On May 21st the Court of Appeal released its decision in Janus v. The Central Park Citizen Society, in which Whitelaw Twining acted for the successful appellant. While the decision ultimately turned on whether the running of the limitation period under the former Limitation Act, R.S.B.C. 1996, c. 266 (the “Former Limitation Act”) was postponed, the decision will likely have far reaching effects on how the Residential Tenancy Branch and the Small Claims Court deal with landlord tenant disputes.
This case involves a fire that took place on April 16, 2012, in an apartment building in which the Plaintiff was a tenant. The Plaintiff alleged that his landlord was negligent in its failure to maintain the building, such as having inadequate ventilation and fire detection equipment, resulting in personal injuries and loss of property. The Plaintiff initially brought a claim in Small Claims Court, where it was dismissed on the basis that the claim fell within the jurisdiction of the Residential Tenancy Act (the “RTA”) and, therefore, in the exclusive jurisdiction of the Residential Tenancy Branch. The Plaintiff did not appeal that decision. The Plaintiff then proceeded to the Residential Tenancy Branch, where his claim was dismissed for being out of time pursuant to the RTA. The Plaintiff did not seek review of that decision. The Plaintiff was subsequently diagnosed with cancer and started a new action in the Supreme Court of British Columbia about three months later on December 11, 2015, which was over 3.5 years after the fire.
The landlord applied to have the Plaintiff’s claim dismissed on multiple grounds, including that it was statute barred by virtue of the limitation period set out under the RTA or the Former Limitation Act. Ultimately, the Court of Appeal’s decision to dismiss the Plaintiff’s claim turned on it holding that the RTA did not apply, and there was no basis on the facts of the case to postpone the running of the limitation period under the Former Limitation Act. As such, the Plaintiff’s claim was statute barred as of two years after the fire.
While the Court of Appeal relied upon well-established law with respect to the question of the postponement of the limitation period, the Court of Appeal’s treatment of whether the RTA applied is likely to have more significant impact going forward. The Court of Appeal acknowledged that residential tenancy disputes involve rights and obligations under the RTA, which include a landlord’s obligation to maintain residential property in a state of repair that complies with safety standards required by law (s.32). However, while this case involves allegations of failing to maintain the fire safety of the building, the Court of Appeal held it was not a “RTA Dispute” because the Plaintiff’s claim did not arise solely by virtue of the rights and obligations under the RTA. Instead, the Plaintiff’s claim was based on the Occupier’s Liability Act, R.S.B.C. 1996, c. 337, and alternatively based on negligence.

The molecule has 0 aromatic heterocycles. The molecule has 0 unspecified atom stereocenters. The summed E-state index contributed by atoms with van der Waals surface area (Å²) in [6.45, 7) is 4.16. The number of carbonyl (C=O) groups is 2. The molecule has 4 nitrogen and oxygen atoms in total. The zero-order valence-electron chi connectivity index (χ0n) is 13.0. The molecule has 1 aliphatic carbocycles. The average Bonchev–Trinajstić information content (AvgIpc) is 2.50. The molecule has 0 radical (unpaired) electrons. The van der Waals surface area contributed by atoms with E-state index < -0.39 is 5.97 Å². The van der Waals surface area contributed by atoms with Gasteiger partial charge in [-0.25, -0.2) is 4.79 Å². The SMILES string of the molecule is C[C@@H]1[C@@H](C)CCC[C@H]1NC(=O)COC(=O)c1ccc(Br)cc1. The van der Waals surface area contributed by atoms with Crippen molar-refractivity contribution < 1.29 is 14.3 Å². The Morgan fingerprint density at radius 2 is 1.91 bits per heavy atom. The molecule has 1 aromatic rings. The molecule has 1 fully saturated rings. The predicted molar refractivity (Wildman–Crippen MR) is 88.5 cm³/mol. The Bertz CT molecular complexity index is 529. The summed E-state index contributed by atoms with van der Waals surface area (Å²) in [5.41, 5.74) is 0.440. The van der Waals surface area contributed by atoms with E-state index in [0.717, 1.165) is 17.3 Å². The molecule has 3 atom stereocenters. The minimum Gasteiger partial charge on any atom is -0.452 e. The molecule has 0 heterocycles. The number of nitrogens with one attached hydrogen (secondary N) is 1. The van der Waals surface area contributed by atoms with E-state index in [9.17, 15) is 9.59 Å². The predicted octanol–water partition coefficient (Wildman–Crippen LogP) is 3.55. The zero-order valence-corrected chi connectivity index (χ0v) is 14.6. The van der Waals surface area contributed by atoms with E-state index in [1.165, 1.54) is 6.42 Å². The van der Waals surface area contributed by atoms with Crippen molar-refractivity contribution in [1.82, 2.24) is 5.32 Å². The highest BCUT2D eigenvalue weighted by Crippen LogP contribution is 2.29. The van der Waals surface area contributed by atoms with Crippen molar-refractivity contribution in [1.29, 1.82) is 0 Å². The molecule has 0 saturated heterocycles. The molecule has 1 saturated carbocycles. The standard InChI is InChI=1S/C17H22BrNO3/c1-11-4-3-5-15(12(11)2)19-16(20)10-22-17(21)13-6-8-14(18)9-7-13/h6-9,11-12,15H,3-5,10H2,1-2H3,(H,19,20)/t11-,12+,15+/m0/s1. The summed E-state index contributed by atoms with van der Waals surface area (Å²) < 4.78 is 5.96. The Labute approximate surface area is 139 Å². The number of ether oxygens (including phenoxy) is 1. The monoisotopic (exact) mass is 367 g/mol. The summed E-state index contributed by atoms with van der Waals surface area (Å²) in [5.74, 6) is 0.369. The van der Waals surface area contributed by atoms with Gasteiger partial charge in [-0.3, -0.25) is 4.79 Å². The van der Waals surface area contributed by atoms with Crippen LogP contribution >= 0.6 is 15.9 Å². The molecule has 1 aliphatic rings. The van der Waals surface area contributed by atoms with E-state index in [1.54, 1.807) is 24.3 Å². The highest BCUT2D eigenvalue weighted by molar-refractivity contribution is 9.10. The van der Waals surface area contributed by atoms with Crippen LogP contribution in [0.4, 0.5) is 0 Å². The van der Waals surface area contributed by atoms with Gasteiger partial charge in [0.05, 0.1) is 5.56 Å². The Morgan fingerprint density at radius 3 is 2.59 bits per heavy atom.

The Court of Appeal’s decision limits what types of claims will be considered to be under the exclusive jurisdiction of the Residential Tenancy Branch. That is, the decision strictly limits “RTA Disputes” to claims that derive their legal basis solely from the RTA. We anticipate that the outcome of this decision will be that the Small Claims Court will retain jurisdiction over more claims, whereas it previously treated its jurisdiction between landlords and tenants as quite limited. While Small Claims Court has the same monetary jurisdiction as the Residential Tenancy Branch, we anticipate that the adjudication of claims in Small Claims Court will result in more costly litigation and higher awards.
To view the decision, click here.